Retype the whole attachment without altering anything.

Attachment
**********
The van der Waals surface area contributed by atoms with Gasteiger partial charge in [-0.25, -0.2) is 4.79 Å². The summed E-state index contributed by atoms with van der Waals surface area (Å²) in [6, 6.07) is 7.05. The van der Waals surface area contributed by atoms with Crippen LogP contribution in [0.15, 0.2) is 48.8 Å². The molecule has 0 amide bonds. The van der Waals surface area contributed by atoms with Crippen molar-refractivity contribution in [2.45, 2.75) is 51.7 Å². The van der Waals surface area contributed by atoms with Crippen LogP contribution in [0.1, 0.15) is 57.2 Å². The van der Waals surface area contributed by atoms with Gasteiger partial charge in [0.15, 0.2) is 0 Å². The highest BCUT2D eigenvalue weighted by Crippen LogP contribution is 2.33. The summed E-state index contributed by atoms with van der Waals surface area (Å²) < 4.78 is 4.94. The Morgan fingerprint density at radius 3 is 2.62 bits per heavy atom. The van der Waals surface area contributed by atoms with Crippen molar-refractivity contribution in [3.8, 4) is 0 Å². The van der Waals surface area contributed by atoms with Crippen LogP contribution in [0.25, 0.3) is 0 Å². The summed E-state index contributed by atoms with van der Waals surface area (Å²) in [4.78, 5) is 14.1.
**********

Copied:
The van der Waals surface area contributed by atoms with Gasteiger partial charge in [-0.25, -0.2) is 4.79 Å². The summed E-state index contributed by atoms with van der Waals surface area (Å²) in [6, 6.07) is 7.05. The van der Waals surface area contributed by atoms with Crippen LogP contribution in [0.15, 0.2) is 48.8 Å². The molecule has 0 amide bonds. The van der Waals surface area contributed by atoms with Crippen molar-refractivity contribution in [2.45, 2.75) is 51.7 Å². The van der Waals surface area contributed by atoms with Crippen LogP contribution in [0.1, 0.15) is 57.2 Å². The van der Waals surface area contributed by atoms with Gasteiger partial charge in [0.15, 0.2) is 0 Å². The highest BCUT2D eigenvalue weighted by Crippen LogP contribution is 2.33. The summed E-state index contributed by atoms with van der Waals surface area (Å²) < 4.78 is 4.94. The Morgan fingerprint density at radius 3 is 2.62 bits per heavy atom. The van der Waals surface area contributed by atoms with Crippen molar-refractivity contribution in [3.8, 4) is 0 Å². The van der Waals surface area contributed by atoms with Crippen LogP contribution in [0.25, 0.3) is 0 Å². The summed E-state index contributed by atoms with van der Waals surface area (Å²) in [4.78, 5) is 14.1.